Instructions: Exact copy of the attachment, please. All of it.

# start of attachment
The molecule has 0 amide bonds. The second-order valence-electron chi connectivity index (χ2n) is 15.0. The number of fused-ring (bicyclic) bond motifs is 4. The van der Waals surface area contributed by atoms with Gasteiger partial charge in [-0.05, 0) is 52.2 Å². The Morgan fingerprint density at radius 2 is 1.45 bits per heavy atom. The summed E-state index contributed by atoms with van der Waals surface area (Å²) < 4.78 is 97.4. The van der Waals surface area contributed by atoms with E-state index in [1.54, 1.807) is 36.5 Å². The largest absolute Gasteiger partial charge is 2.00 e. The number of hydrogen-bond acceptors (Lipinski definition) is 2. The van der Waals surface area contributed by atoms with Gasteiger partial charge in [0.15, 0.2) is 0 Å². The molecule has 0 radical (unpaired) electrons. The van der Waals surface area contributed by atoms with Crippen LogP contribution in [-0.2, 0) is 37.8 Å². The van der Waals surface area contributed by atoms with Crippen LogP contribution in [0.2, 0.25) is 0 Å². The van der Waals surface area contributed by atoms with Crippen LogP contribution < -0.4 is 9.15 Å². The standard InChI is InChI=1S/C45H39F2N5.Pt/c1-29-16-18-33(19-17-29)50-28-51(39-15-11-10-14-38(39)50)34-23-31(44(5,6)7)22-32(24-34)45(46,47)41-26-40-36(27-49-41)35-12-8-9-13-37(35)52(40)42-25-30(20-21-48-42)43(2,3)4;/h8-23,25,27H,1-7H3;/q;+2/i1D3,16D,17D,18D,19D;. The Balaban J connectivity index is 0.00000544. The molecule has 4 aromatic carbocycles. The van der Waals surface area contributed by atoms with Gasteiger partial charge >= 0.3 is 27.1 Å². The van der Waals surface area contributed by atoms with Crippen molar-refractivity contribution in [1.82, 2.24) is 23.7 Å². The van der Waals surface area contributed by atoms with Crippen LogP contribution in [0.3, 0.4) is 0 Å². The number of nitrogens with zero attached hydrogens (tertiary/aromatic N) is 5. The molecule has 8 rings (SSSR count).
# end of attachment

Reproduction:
The molecule has 0 amide bonds. The second-order valence-electron chi connectivity index (χ2n) is 15.0. The number of fused-ring (bicyclic) bond motifs is 4. The van der Waals surface area contributed by atoms with Gasteiger partial charge in [-0.05, 0) is 52.2 Å². The Morgan fingerprint density at radius 2 is 1.45 bits per heavy atom. The summed E-state index contributed by atoms with van der Waals surface area (Å²) < 4.78 is 97.4. The van der Waals surface area contributed by atoms with E-state index in [1.54, 1.807) is 36.5 Å². The largest absolute Gasteiger partial charge is 2.00 e. The number of hydrogen-bond acceptors (Lipinski definition) is 2. The van der Waals surface area contributed by atoms with Gasteiger partial charge in [0.15, 0.2) is 0 Å². The molecule has 0 radical (unpaired) electrons. The van der Waals surface area contributed by atoms with Crippen LogP contribution in [-0.2, 0) is 37.8 Å². The van der Waals surface area contributed by atoms with Crippen LogP contribution in [0.2, 0.25) is 0 Å². The van der Waals surface area contributed by atoms with Crippen LogP contribution < -0.4 is 9.15 Å². The standard InChI is InChI=1S/C45H39F2N5.Pt/c1-29-16-18-33(19-17-29)50-28-51(39-15-11-10-14-38(39)50)34-23-31(44(5,6)7)22-32(24-34)45(46,47)41-26-40-36(27-49-41)35-12-8-9-13-37(35)52(40)42-25-30(20-21-48-42)43(2,3)4;/h8-23,25,27H,1-7H3;/q;+2/i1D3,16D,17D,18D,19D;. The Balaban J connectivity index is 0.00000544. The molecule has 4 aromatic carbocycles. The van der Waals surface area contributed by atoms with Gasteiger partial charge >= 0.3 is 27.1 Å². The van der Waals surface area contributed by atoms with Crippen molar-refractivity contribution in [1.82, 2.24) is 23.7 Å². The van der Waals surface area contributed by atoms with Crippen LogP contribution in [0.3, 0.4) is 0 Å². The number of nitrogens with zero attached hydrogens (tertiary/aromatic N) is 5. The molecule has 8 rings (SSSR count).